It is a good rule also, occasionally to bring an objection against oneself: for answerers are put off their guard against those who appear to be arguing impartially. It is useful too, to add that ’So and so is generally held or commonly said’; for people are shy of upsetting the received opinion unless they have some positive objection to urge: and at the same time they are cautious about upsetting such things because they themselves too find them useful. Moreover, do not be insistent, even though you really require the point: for insistence always arouses the more opposition. Further, formulate your premiss as though it were a mere illustration: for people admit the more readily a proposition made to serve some other purpose, and not required on its own account. Moreover, do not formulate the very proposition you need to secure, but rather something from which that necessarily follows: for people are more willing to admit the latter, because it is not so clear from this what the result will be, and if the one has been secured, the other has been secured also. Again, one should put last the point which one most wishes to have conceded; for people are specially inclined to deny the first questions put to them, because most people in asking questions put first the points which they are most eager to secure. On the other hand, in dealing with some people propositions of this sort should be put forward first: for ill-tempered men admit most readily what comes first, unless the conclusion that will result actually stares them in the face, while at the close of an argument they show their ill-temper. Likewise also with those who consider themselves smart at answering: for when they have admitted most of what you want they finally talk clap-trap to the effect that the conclusion does not follow from their admissions: yet they say ’Yes’ readily, confident in their own character, and imagining that they cannot suffer any reverse. Moreover, it is well to expand the argument and insert things that it does not require at all, as do those who draw false geometrical figures: for in the multitude of details the whereabouts of the fallacy is obscured. For this reason also a questioner sometimes evades observation as he adds in a corner what, if he formulated it by itself, would not be granted.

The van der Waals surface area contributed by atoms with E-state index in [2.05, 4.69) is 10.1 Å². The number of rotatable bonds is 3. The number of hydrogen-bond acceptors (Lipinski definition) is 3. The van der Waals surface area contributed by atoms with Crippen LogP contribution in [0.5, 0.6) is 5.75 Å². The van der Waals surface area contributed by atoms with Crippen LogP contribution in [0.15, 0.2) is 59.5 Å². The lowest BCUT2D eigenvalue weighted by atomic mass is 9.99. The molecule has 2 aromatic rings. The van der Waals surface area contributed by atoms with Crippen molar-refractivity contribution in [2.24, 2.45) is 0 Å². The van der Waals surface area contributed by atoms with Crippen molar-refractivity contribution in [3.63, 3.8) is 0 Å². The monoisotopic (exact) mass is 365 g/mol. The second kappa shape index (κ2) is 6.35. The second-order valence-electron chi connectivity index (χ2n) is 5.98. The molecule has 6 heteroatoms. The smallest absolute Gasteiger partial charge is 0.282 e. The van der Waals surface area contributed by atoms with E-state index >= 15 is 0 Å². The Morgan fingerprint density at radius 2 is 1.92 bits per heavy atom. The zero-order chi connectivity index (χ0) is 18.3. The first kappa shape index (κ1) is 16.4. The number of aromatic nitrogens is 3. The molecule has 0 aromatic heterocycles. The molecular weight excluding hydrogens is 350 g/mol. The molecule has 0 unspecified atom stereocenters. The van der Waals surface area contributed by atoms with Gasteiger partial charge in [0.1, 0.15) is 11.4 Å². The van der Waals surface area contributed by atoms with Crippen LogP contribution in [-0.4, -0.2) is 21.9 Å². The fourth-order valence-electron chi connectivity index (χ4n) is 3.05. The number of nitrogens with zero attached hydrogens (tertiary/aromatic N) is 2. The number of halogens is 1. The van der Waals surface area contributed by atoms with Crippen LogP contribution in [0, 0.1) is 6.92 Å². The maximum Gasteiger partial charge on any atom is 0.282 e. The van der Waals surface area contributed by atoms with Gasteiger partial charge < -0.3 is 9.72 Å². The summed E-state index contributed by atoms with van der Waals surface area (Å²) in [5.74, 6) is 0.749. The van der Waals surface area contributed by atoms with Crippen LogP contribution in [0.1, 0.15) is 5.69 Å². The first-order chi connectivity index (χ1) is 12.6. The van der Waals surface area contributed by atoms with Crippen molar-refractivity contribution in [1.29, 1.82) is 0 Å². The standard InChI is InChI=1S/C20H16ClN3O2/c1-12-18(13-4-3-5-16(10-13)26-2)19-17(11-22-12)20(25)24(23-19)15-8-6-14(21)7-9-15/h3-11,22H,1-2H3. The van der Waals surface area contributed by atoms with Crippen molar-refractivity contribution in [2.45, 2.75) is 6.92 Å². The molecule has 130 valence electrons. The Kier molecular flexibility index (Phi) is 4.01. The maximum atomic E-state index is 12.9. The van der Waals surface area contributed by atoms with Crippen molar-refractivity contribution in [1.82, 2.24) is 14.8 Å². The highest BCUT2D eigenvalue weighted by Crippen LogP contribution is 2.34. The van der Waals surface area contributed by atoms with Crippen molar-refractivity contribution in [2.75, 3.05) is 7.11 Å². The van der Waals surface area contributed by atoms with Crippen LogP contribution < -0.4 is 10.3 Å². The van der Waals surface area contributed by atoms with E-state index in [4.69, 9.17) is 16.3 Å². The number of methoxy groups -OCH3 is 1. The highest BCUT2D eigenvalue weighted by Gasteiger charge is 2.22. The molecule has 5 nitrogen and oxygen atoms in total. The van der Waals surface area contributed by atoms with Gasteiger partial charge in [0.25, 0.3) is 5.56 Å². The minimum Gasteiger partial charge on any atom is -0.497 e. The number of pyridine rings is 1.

For concealment, then, the rules which should be followed are the above. Ornament is attained by induction and distinction of things closely akin. What sort of process induction is obvious: as for distinction, an instance of the kind of thing meant is the distinction of one form of knowledge as better than another by being either more accurate, or concerned with better objects; or the distinction of sciences into speculative, practical, and productive. For everything of this kind lends additional ornament to the argument, though there is no necessity to say them, so far as the conclusion goes.

For clearness, examples and comparisons should be adduced, and let the illustrations be relevant and drawn from things that we know, as in Homer and not as in Choerilus; for then the proposition is likely to become clearer.

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Chicago: Aristotle, "1," Topics, trans. W. A. Pickard-Cambridge in Library of the Future ® 4th Edition Ver. 5.0 (Irvine, CA: World Library, Inc., 1996), Original Sources, accessed April 24, 2018, http://www.originalsources.com/Document.aspx?DocID=CR7EC4SCVPNKQJF.

MLA: Aristotle. "1." Topics, translted by W. A. Pickard-Cambridge, in Library of the Future ® 4th Edition Ver. 5.0, Irvine, CA, World Library, Inc., 1996, Original Sources. 24 Apr. 2018. www.originalsources.com/Document.aspx?DocID=CR7EC4SCVPNKQJF.

Harvard: Aristotle, '1' in Topics, trans. . cited in 1996, Library of the Future ® 4th Edition Ver. 5.0, World Library, Inc., Irvine, CA. Original Sources, retrieved 24 April 2018, from http://www.originalsources.com/Document.aspx?DocID=CR7EC4SCVPNKQJF.